Ever since the beginning of mankind, there has always existed a central place, just as an atom has central nuclei. A man had to seek individual shelter in course of time, there came the introduction of a central place of congregation where the growing population could gather for activities involving local development. The early men congregated for food & protection as local communities across different parts of the world. These were the seeds of the essence of nativity and culture.
As the man got civilized, organization patterns emerged. The ability to maintain large communities over a wider area led to the emergence of kingship, where the cultural identities got stronger. Monocracy insisted on strong cultural expressions that found their ways through the places of gathering. Right from the Doric columns of the Greek temples and the arcades of the Roman Colosseum, the Kingdoms had their individuality and cultural ties spoke through various art and architectural marvels. Even today, these marvels have the cultural voices let out by every cut on the chiseled surfaces of the ruins.
The culture of any place can be both living and non-living. Non-living as mere places of admiration or attraction and living as an actual lifestyle or a part of the lifestyle of people. While the non-living culture tells the stories of great times that have led to the peace of today, the living culture takes us along the path and lets us live with the historical ties.
Chowks of Northern India function as shopping areas inside the fortified walls and ruins of the Mughlai palaces of the early times. The tall gateways mark the ancient glory and express religious significance through inscriptions & architectural details on the stone surfaces. The Teen Darwaza’s Indo-Islamic style marks the entrance of Manek Chowk in Ahmedabad. The intricate stonework expresses the skill of ancient times & the native religious style, while the varied shopping activities (from traditional textiles to the modern accessories), culinary styles, etc. seen on the inside of the chowk showcase the diversity of the population that has settled over years. The ‘Jama Masjid’ inside the complex, that holds the religious gathering as the meaning goes, keeps the essence of the Islamic culture in the religious neighborhood. This takes the culture into the lives of the people. Every population takes the living culture through religion & its practices.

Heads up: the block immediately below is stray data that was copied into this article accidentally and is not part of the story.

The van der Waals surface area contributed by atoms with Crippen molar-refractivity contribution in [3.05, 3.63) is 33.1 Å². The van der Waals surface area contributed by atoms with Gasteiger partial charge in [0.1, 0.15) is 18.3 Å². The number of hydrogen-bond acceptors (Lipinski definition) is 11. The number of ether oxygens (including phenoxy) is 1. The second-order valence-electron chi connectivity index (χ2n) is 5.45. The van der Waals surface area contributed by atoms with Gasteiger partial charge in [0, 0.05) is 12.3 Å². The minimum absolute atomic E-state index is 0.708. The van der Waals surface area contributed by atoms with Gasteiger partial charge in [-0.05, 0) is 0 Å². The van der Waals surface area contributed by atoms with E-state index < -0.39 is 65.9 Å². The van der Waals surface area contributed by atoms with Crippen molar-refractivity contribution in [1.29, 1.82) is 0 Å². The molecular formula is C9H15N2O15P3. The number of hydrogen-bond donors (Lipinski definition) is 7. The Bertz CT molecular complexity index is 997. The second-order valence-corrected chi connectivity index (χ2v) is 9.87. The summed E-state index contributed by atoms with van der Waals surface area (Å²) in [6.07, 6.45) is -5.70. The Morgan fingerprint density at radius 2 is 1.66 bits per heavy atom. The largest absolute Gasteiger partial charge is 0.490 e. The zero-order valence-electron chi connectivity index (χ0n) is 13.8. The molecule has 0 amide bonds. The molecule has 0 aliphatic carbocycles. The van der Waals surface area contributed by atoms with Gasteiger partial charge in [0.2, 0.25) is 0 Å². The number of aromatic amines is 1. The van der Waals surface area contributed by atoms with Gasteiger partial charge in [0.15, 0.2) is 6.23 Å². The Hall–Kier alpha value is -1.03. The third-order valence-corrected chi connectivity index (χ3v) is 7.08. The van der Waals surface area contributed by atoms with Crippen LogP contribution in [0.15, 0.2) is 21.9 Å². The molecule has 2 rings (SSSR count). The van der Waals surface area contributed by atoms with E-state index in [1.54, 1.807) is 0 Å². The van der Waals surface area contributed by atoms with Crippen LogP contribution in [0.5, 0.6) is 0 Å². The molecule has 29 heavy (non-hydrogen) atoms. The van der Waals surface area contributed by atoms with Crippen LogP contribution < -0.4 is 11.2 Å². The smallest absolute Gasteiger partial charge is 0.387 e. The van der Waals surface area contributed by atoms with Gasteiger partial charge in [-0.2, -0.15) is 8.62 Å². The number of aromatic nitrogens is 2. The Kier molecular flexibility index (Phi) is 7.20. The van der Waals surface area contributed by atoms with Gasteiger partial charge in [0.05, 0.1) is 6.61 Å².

Temple towns of Southern India that were planned towns with the temple as the center still maintain the cultural fabric of the place by their presently functioning temples and regular festive gatherings. Temple town of Srirangam, Tamil Nadu is nestled inside the temple walls with the early grid organization pattern where visual linkages are possible to the temple gopuram (tower) from any point. Yearly festival gathering along the main temple street (Sannidhi theru) along which the temple chariot will be carried, involves the people in the religion and traditional practices. These activities along the public spaces help the culture travel through time.
In the later formed cities such as Industrial towns, the culture involves the lifestyle of the people settled in there. Public spaces such as parks, zoos, and other places express the culture by showcasing the native flora & fauna. Manmade structures such as shopping malls, etc. express the modernity and diversity in cultures with the various options in food and clothing that would suffice the busy city population. Seasonal events held at open areas such as arenas hold various attractions that bring the growing diverse population together, to be a part of the emerging city culture.
“People express culture.”
(Right from their dressing style & food preference to their language dialect, people express the culture).
Whether the culture has pre-existing ties or is a newly emerging one, it is the people that express them. The user who uses the place has ample influence from the places used by them. They, in turn, influence the design and nature of the spaces emerging. It is a paradox.
The ‘public spaces’ meant for the ‘people’ express the culture not just with the rigid structures but with the flow of movement and usage by the user. These places where the ‘spirit of place’ is found, welcome the undying evolution process.
As quoted by Rem Koolhaas, “The Generic City is a city free of context, history, and identity. It is a blank slate, allowing its inhabitants to make of themselves what they will.”
The evolution of public spaces has found their way from the organized early architectural spaces to the modern developing cities’ transitional spaces that allow the versatility of the users involved.
All along, the ultimate cultural expression is through user nature.